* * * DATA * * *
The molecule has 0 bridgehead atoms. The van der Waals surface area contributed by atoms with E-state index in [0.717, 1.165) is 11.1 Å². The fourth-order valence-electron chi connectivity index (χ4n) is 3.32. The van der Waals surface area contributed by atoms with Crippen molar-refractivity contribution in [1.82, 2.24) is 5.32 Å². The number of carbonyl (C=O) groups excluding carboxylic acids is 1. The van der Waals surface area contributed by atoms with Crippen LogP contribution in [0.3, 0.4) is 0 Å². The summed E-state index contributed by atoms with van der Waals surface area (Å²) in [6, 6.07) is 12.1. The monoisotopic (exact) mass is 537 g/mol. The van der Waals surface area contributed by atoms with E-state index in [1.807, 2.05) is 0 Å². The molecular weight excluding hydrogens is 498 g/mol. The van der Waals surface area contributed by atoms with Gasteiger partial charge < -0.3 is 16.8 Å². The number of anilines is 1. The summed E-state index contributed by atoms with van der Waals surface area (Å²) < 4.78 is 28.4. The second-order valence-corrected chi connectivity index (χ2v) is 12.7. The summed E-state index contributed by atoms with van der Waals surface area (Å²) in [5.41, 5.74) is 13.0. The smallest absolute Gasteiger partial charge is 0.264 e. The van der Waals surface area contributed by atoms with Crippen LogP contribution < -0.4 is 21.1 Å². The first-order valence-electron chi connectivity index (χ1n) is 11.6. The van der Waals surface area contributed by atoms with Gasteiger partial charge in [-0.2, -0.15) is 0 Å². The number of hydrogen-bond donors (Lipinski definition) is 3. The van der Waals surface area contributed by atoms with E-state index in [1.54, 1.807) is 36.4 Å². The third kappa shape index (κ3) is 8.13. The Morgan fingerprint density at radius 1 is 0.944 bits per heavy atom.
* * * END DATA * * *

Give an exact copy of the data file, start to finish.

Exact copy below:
The molecule has 0 bridgehead atoms. The van der Waals surface area contributed by atoms with E-state index in [0.717, 1.165) is 11.1 Å². The fourth-order valence-electron chi connectivity index (χ4n) is 3.32. The van der Waals surface area contributed by atoms with Crippen molar-refractivity contribution in [1.82, 2.24) is 5.32 Å². The number of carbonyl (C=O) groups excluding carboxylic acids is 1. The van der Waals surface area contributed by atoms with Crippen LogP contribution in [0.3, 0.4) is 0 Å². The summed E-state index contributed by atoms with van der Waals surface area (Å²) in [6, 6.07) is 12.1. The monoisotopic (exact) mass is 537 g/mol. The van der Waals surface area contributed by atoms with E-state index in [1.807, 2.05) is 0 Å². The molecular weight excluding hydrogens is 498 g/mol. The van der Waals surface area contributed by atoms with Gasteiger partial charge < -0.3 is 16.8 Å². The number of anilines is 1. The summed E-state index contributed by atoms with van der Waals surface area (Å²) < 4.78 is 28.4. The second-order valence-corrected chi connectivity index (χ2v) is 12.7. The summed E-state index contributed by atoms with van der Waals surface area (Å²) in [5.41, 5.74) is 13.0. The smallest absolute Gasteiger partial charge is 0.264 e. The van der Waals surface area contributed by atoms with Crippen LogP contribution < -0.4 is 21.1 Å². The first-order valence-electron chi connectivity index (χ1n) is 11.6. The van der Waals surface area contributed by atoms with Gasteiger partial charge in [-0.2, -0.15) is 0 Å². The number of hydrogen-bond donors (Lipinski definition) is 3. The van der Waals surface area contributed by atoms with E-state index in [1.54, 1.807) is 36.4 Å². The third kappa shape index (κ3) is 8.13. The Morgan fingerprint density at radius 1 is 0.944 bits per heavy atom.